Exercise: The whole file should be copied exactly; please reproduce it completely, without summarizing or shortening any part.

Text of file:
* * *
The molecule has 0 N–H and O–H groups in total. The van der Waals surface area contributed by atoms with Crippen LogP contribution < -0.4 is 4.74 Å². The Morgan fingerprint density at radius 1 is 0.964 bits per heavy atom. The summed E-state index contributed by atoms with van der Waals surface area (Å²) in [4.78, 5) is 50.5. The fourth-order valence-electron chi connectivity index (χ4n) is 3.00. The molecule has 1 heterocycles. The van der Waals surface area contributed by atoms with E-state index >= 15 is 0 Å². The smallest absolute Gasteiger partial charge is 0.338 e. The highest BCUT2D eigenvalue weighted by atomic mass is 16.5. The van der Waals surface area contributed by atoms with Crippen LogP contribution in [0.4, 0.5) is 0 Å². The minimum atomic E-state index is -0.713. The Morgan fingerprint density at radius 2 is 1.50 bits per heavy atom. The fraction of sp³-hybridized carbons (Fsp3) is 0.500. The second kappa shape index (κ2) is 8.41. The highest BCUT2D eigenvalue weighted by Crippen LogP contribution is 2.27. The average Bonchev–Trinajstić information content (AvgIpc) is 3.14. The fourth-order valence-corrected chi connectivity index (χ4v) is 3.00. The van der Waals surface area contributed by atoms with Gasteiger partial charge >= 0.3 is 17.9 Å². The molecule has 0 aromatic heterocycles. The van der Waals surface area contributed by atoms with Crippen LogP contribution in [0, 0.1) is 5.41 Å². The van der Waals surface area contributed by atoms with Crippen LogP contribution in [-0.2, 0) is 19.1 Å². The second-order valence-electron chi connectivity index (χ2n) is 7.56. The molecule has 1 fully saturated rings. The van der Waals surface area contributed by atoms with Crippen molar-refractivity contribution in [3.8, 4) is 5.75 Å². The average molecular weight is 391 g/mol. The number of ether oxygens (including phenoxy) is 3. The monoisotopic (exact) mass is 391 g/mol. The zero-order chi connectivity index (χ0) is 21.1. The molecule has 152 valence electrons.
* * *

The molecule has 0 N–H and O–H groups in total. The van der Waals surface area contributed by atoms with Crippen LogP contribution < -0.4 is 4.74 Å². The Morgan fingerprint density at radius 1 is 0.964 bits per heavy atom. The summed E-state index contributed by atoms with van der Waals surface area (Å²) in [4.78, 5) is 50.5. The fourth-order valence-electron chi connectivity index (χ4n) is 3.00. The molecule has 1 heterocycles. The van der Waals surface area contributed by atoms with E-state index >= 15 is 0 Å². The smallest absolute Gasteiger partial charge is 0.338 e. The highest BCUT2D eigenvalue weighted by atomic mass is 16.5. The van der Waals surface area contributed by atoms with Crippen LogP contribution in [0.4, 0.5) is 0 Å². The minimum atomic E-state index is -0.713. The Morgan fingerprint density at radius 2 is 1.50 bits per heavy atom. The fraction of sp³-hybridized carbons (Fsp3) is 0.500. The second kappa shape index (κ2) is 8.41. The highest BCUT2D eigenvalue weighted by Crippen LogP contribution is 2.27. The average Bonchev–Trinajstić information content (AvgIpc) is 3.14. The fourth-order valence-corrected chi connectivity index (χ4v) is 3.00. The van der Waals surface area contributed by atoms with Gasteiger partial charge >= 0.3 is 17.9 Å². The molecule has 0 aromatic heterocycles. The van der Waals surface area contributed by atoms with Crippen LogP contribution in [0, 0.1) is 5.41 Å². The van der Waals surface area contributed by atoms with Crippen LogP contribution in [-0.2, 0) is 19.1 Å². The second-order valence-electron chi connectivity index (χ2n) is 7.56. The molecule has 1 fully saturated rings. The van der Waals surface area contributed by atoms with Crippen molar-refractivity contribution in [3.8, 4) is 5.75 Å². The average molecular weight is 391 g/mol. The number of ether oxygens (including phenoxy) is 3. The monoisotopic (exact) mass is 391 g/mol. The zero-order chi connectivity index (χ0) is 21.1. The molecule has 152 valence electrons.